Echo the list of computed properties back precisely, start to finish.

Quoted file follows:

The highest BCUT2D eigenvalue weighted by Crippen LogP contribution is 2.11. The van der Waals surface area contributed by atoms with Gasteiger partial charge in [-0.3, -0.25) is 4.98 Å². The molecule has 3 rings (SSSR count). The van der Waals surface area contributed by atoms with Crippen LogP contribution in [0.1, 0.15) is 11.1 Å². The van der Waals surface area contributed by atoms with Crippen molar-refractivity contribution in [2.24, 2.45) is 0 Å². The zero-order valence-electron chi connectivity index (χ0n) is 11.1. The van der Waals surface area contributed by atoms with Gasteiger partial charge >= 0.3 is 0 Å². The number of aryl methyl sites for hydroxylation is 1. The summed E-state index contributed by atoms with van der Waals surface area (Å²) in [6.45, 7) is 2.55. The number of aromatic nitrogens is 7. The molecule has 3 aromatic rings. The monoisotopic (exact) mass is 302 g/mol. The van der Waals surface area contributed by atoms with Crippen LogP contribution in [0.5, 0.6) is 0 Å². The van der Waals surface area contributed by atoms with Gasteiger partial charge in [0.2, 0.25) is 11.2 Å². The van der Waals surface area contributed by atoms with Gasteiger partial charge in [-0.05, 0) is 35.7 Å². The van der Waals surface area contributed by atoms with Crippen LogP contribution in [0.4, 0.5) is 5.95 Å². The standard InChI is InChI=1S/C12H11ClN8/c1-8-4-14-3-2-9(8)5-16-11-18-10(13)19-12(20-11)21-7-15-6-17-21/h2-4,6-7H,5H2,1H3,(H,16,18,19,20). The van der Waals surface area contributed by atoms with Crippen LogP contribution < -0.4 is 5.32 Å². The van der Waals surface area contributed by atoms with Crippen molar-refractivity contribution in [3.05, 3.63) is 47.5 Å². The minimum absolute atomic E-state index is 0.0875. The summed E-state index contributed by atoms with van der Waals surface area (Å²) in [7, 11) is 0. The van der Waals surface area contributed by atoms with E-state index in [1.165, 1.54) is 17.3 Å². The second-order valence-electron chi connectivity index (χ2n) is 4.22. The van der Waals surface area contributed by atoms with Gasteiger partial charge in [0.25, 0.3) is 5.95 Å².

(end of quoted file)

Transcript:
The highest BCUT2D eigenvalue weighted by Crippen LogP contribution is 2.11. The van der Waals surface area contributed by atoms with Gasteiger partial charge in [-0.3, -0.25) is 4.98 Å². The molecule has 3 rings (SSSR count). The van der Waals surface area contributed by atoms with Crippen LogP contribution in [0.1, 0.15) is 11.1 Å². The van der Waals surface area contributed by atoms with Crippen molar-refractivity contribution in [2.24, 2.45) is 0 Å². The zero-order valence-electron chi connectivity index (χ0n) is 11.1. The van der Waals surface area contributed by atoms with Gasteiger partial charge >= 0.3 is 0 Å². The number of aryl methyl sites for hydroxylation is 1. The summed E-state index contributed by atoms with van der Waals surface area (Å²) in [6.45, 7) is 2.55. The number of aromatic nitrogens is 7. The molecule has 3 aromatic rings. The monoisotopic (exact) mass is 302 g/mol. The van der Waals surface area contributed by atoms with Crippen LogP contribution in [0.5, 0.6) is 0 Å². The van der Waals surface area contributed by atoms with Gasteiger partial charge in [0.2, 0.25) is 11.2 Å². The van der Waals surface area contributed by atoms with Gasteiger partial charge in [-0.05, 0) is 35.7 Å². The van der Waals surface area contributed by atoms with Crippen LogP contribution in [0.4, 0.5) is 5.95 Å². The standard InChI is InChI=1S/C12H11ClN8/c1-8-4-14-3-2-9(8)5-16-11-18-10(13)19-12(20-11)21-7-15-6-17-21/h2-4,6-7H,5H2,1H3,(H,16,18,19,20). The van der Waals surface area contributed by atoms with Crippen LogP contribution < -0.4 is 5.32 Å². The van der Waals surface area contributed by atoms with Crippen molar-refractivity contribution in [3.05, 3.63) is 47.5 Å². The minimum absolute atomic E-state index is 0.0875. The summed E-state index contributed by atoms with van der Waals surface area (Å²) in [7, 11) is 0. The van der Waals surface area contributed by atoms with E-state index in [1.165, 1.54) is 17.3 Å². The second-order valence-electron chi connectivity index (χ2n) is 4.22. The van der Waals surface area contributed by atoms with Gasteiger partial charge in [0.25, 0.3) is 5.95 Å².